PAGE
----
“Do what you can do. Do it regularly. Increase gradually.”
This is my annual guide for readers who make the New Year’s resolution to improve their physical condition, ideally for the rest of their lives. It’s indeed possible for anyone who is willing to follow just the 10 words above.
The most important word, suitably, is the first. Resolution without action means nothing.
If you intend to DO something for as long as you live, it is unimportant what you do to start. Don’t overdo; forget the “No pain, no gain” nonsense. If all you can do is walk to the end of your driveway or to the nearest corner and back, or something similar, that’s just fine, but DO it.
Next, be regular about it. What you do for fitness should be as regular as brushing your teeth or combing your hair. Perhaps three times a week is a good starting point. That way, even if you have to do it on the last three days, you are still keeping up.
If you can start something and do it regularly, you are well on your way.
At some point, perhaps out of boredom, you will want to accomplish more. That is where “graduality” comes in, always being sure that it’s something you CAN do. You can increase what you do by one of three ways: Frequency, duration, or intensity.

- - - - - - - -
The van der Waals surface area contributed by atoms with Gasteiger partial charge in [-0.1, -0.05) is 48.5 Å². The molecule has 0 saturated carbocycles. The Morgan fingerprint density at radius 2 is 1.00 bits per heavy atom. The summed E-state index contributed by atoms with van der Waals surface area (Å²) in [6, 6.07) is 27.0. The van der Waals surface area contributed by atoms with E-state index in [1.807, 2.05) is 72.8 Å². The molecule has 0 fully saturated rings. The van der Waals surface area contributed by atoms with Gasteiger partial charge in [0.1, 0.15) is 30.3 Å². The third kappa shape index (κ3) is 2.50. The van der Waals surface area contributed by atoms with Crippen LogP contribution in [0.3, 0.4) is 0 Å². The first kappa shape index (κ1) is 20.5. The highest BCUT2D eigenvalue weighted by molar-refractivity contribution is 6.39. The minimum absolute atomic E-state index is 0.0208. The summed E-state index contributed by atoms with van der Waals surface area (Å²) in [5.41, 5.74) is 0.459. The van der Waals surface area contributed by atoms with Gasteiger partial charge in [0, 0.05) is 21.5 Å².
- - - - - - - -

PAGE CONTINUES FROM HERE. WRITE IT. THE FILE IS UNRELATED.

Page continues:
For my example, you can walk another day each week, or you can walk a little farther, or you can walk a little faster. I would recommend one of the first two before trying the third. Regardless, there is no hurry to increase what you do, just that you continue to do something regularly.
I’m glad I chose walking for my example because fitness is a matter of gradual steps. Always stay within the realm of what you can do, not getting impatient to try what you can’t. Perhaps it would help to find a partner with the same purpose.
My own choice, obvious from this column, is to swim. I still swim the same three times a week I started with. I swim 1,000 yards (40 lengths of the county pool in Bluffton), but I vary the intensity to meet my particular goals. It works for me.
Whatever your own long-term goals are, they can be reached by resolving to follow the 10 guiding words at the top. And, please, let me know how that’s working for you.
Dr. Bob Colyer of Bluffton is an actively retired college professor, coach and author of “Swim Better: A Guide to Greater Efficiency for Swimmers & Instructors,” directed primarily to non-competitors. firstname.lastname@example.org